ONE “DIVISION” MAY HIDE ANOTHER: is the continental/analytic divide more than a socioeconomic one, or a plea for more concepts and less shop

John Protevi has launched an interesting initiative, a discussion group on: “Beyond the Continental / Analytic Divide.”  This is surely a very worthwhile discussion to have provided that it can get out of the institutional blinkers that are in a large part responsible for maintaining this division.

In vulgar terms, philosophy is a job, and much philosophy on the blogosphere is glorified shop-talk: my job, my colleagues and advisors and referees, how I mark, how to publish, pressure groups and lobbies, my school of thought is better than your school. It’s like Al Gore said about smoking and cancer or climate change:

it’s very hard to get somebody whose livelihood depends on certain ideas accept the validity of ideas that would put their pay-check in question.

This is why OOO had such an appeal at the beginning, as it promised to highly increase the proportion of concept-talk to shop-talk. Unfortunately one result of its success is that its marketing model has turned more to book publishing, and the blogs have degenerated into ads for their books and conferences, and the concept-level and quota (despite what one may think of the actual concepts) have gone down.

So the initiative is good, but unfortunately the discussion is to take place on the APA website. This is an amusing procedure: inclusion by exclusion. The link given leads to a divisive site where I would have to declare my educative level and institutional status, and pay for the honour of talking with inclusive “professionals of the profession”.

Is philosophy to continue to be limited to academic specialisation or is it possible to make it something more democratic?

I have lived through empirically the non-pertinence of such a divide to my own training. I was one of the very few students allowed a double enrolment in philosophy when my department split into two: a continental dept and an analytic one. Also as someone doing research on Feyerabend, who in my opinion straddles the divide, I chose to move from analytic Australia to continental France.

Lyotard was enthusiastic about Feyerabend when I discussed it with him. I also attended a seminar on Nomad Thought by the Scottish poet Kenneth White, who discussed Foucault, Deleuze, Lyotard and many other pluralist thinkers. White told me that my work on Feyerabend was my “passport” for being accepted in the seminar (I was not enrolled). So he saw no divide.

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7 Responses to ONE “DIVISION” MAY HIDE ANOTHER: is the continental/analytic divide more than a socioeconomic one, or a plea for more concepts and less shop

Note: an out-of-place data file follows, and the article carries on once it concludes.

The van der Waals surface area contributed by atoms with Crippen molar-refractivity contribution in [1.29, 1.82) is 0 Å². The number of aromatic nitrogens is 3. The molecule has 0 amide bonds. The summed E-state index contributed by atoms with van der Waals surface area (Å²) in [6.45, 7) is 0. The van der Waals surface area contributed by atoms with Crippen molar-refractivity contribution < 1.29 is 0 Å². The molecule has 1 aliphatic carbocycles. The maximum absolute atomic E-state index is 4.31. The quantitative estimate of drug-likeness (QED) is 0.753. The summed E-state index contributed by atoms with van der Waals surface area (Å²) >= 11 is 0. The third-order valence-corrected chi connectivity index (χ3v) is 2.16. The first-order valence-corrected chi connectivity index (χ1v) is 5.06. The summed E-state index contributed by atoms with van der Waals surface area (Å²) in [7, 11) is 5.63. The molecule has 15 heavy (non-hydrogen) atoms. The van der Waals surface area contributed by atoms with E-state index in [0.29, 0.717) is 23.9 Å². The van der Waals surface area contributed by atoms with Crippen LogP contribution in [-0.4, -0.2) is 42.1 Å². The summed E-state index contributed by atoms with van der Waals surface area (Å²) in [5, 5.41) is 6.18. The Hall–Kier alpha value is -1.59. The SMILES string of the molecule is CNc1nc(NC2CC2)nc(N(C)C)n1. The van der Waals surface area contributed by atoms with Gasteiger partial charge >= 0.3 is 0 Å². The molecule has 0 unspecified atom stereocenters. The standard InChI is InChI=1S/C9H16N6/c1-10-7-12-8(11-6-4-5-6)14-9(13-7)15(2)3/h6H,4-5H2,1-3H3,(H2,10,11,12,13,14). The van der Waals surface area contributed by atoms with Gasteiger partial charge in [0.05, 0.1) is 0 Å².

1. Your observation of academical blogging makes me sigh, Terence – it does not go for all of them, but well, those who do nothing else but talking “my job, my coleagues and advisors and referees, how I mark, how to publish, pressure groups and lobbies, and my school of thought is better than your school.” will do so also on their blog… It makes me also sad that they do it in university, as they bring up an entire generation which has forgotten to think about philosophical questions themselves, instead of on whether you belong to school a or b in the interpretation of this certain concept in the work of, say, Arendt.

    Oh, and I hope your title ‘continental/academic’ instead of continental/analytic was a slip of the pen…?

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  2. I want to add: to me the question would not be about being more ‘democratic’ (although that would be an effect of changing ones attitude in academia), but about doing philosophy instead of counting your points on the academic ladder!

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  3. terenceblake says:

    Thanks for the comment Angela. I have corrected my title. I used “democratic” in reference to Feyerabend’s defence of a democratic relativism as basis for free exchange between people of different ideas and modes of life, and also to Laruelle’s idea of a democracy of thought where no discipline is foundational. You can see a related post here.

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  4. It could have also been a Freudian mistake (the title) :-).

    Thanks for the explanation of ‘democratic’ – that adds more food for thought!

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  5. Jason Hills says:

    Terence,